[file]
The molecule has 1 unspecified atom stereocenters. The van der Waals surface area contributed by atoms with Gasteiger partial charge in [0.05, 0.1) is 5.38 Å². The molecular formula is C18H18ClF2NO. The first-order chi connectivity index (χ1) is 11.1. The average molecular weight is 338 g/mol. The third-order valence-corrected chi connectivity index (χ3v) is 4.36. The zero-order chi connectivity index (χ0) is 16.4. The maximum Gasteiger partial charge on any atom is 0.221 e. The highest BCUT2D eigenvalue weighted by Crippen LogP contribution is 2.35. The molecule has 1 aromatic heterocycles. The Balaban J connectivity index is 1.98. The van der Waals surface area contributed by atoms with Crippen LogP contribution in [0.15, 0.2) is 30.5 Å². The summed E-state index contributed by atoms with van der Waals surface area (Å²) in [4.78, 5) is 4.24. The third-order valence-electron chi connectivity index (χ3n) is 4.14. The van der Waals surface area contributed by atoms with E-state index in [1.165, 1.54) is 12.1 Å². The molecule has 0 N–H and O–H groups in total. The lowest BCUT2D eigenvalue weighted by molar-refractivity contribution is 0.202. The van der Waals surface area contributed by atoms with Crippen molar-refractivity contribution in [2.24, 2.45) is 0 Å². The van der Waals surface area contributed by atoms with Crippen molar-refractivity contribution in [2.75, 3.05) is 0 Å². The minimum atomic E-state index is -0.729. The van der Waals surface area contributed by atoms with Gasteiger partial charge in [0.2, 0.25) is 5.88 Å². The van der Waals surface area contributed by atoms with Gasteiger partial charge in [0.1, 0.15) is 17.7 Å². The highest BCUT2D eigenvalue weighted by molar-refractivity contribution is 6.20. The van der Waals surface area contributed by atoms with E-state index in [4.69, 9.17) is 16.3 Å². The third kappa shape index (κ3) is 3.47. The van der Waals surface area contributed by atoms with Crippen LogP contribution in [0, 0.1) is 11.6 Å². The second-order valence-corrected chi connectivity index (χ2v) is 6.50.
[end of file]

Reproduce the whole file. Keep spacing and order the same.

The molecule has 1 unspecified atom stereocenters. The van der Waals surface area contributed by atoms with Gasteiger partial charge in [0.05, 0.1) is 5.38 Å². The molecular formula is C18H18ClF2NO. The first-order chi connectivity index (χ1) is 11.1. The average molecular weight is 338 g/mol. The third-order valence-corrected chi connectivity index (χ3v) is 4.36. The zero-order chi connectivity index (χ0) is 16.4. The maximum Gasteiger partial charge on any atom is 0.221 e. The highest BCUT2D eigenvalue weighted by Crippen LogP contribution is 2.35. The molecule has 1 aromatic heterocycles. The Balaban J connectivity index is 1.98. The van der Waals surface area contributed by atoms with Crippen LogP contribution in [0.15, 0.2) is 30.5 Å². The summed E-state index contributed by atoms with van der Waals surface area (Å²) in [4.78, 5) is 4.24. The third-order valence-electron chi connectivity index (χ3n) is 4.14. The van der Waals surface area contributed by atoms with E-state index in [1.165, 1.54) is 12.1 Å². The molecule has 0 N–H and O–H groups in total. The lowest BCUT2D eigenvalue weighted by molar-refractivity contribution is 0.202. The van der Waals surface area contributed by atoms with Crippen molar-refractivity contribution in [2.24, 2.45) is 0 Å². The van der Waals surface area contributed by atoms with Crippen molar-refractivity contribution in [2.75, 3.05) is 0 Å². The minimum atomic E-state index is -0.729. The van der Waals surface area contributed by atoms with Gasteiger partial charge in [0.2, 0.25) is 5.88 Å². The van der Waals surface area contributed by atoms with Gasteiger partial charge in [0.1, 0.15) is 17.7 Å². The highest BCUT2D eigenvalue weighted by molar-refractivity contribution is 6.20. The van der Waals surface area contributed by atoms with E-state index in [4.69, 9.17) is 16.3 Å². The third kappa shape index (κ3) is 3.47. The van der Waals surface area contributed by atoms with Crippen LogP contribution in [0, 0.1) is 11.6 Å². The second-order valence-corrected chi connectivity index (χ2v) is 6.50.